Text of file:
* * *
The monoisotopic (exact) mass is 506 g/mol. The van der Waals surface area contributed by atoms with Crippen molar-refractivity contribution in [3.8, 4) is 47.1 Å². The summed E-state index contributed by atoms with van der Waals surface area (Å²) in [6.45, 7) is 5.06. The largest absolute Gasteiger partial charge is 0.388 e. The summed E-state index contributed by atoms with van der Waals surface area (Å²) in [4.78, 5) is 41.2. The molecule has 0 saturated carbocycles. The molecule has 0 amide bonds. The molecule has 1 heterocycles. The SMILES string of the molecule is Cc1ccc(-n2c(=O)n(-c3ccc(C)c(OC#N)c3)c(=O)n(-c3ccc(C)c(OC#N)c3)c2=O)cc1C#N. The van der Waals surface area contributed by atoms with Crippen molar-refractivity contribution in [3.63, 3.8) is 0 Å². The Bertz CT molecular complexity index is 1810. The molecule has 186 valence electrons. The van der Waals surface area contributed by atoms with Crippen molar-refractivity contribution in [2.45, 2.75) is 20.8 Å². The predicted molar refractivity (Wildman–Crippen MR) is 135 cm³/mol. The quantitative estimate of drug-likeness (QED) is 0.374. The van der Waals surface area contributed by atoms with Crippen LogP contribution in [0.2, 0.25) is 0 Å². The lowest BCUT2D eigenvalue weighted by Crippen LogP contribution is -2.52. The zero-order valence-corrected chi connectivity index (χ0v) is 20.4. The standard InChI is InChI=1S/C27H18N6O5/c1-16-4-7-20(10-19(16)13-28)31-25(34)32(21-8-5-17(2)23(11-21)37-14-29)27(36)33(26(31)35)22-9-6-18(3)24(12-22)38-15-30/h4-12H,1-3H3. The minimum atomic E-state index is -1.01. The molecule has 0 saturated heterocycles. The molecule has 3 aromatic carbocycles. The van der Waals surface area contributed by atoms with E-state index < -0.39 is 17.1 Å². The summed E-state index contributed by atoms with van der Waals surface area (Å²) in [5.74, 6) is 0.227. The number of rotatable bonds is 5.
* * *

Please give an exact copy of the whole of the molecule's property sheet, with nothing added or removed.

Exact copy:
The monoisotopic (exact) mass is 506 g/mol. The van der Waals surface area contributed by atoms with Crippen molar-refractivity contribution in [3.8, 4) is 47.1 Å². The summed E-state index contributed by atoms with van der Waals surface area (Å²) in [6.45, 7) is 5.06. The largest absolute Gasteiger partial charge is 0.388 e. The summed E-state index contributed by atoms with van der Waals surface area (Å²) in [4.78, 5) is 41.2. The molecule has 0 saturated carbocycles. The molecule has 0 amide bonds. The molecule has 1 heterocycles. The SMILES string of the molecule is Cc1ccc(-n2c(=O)n(-c3ccc(C)c(OC#N)c3)c(=O)n(-c3ccc(C)c(OC#N)c3)c2=O)cc1C#N. The van der Waals surface area contributed by atoms with Crippen molar-refractivity contribution in [3.63, 3.8) is 0 Å². The Bertz CT molecular complexity index is 1810. The molecule has 186 valence electrons. The van der Waals surface area contributed by atoms with Crippen molar-refractivity contribution in [2.45, 2.75) is 20.8 Å². The predicted molar refractivity (Wildman–Crippen MR) is 135 cm³/mol. The quantitative estimate of drug-likeness (QED) is 0.374. The van der Waals surface area contributed by atoms with Crippen LogP contribution in [0.2, 0.25) is 0 Å². The lowest BCUT2D eigenvalue weighted by Crippen LogP contribution is -2.52. The zero-order valence-corrected chi connectivity index (χ0v) is 20.4. The standard InChI is InChI=1S/C27H18N6O5/c1-16-4-7-20(10-19(16)13-28)31-25(34)32(21-8-5-17(2)23(11-21)37-14-29)27(36)33(26(31)35)22-9-6-18(3)24(12-22)38-15-30/h4-12H,1-3H3. The minimum atomic E-state index is -1.01. The molecule has 0 saturated heterocycles. The molecule has 3 aromatic carbocycles. The van der Waals surface area contributed by atoms with E-state index < -0.39 is 17.1 Å². The summed E-state index contributed by atoms with van der Waals surface area (Å²) in [5.74, 6) is 0.227. The number of rotatable bonds is 5.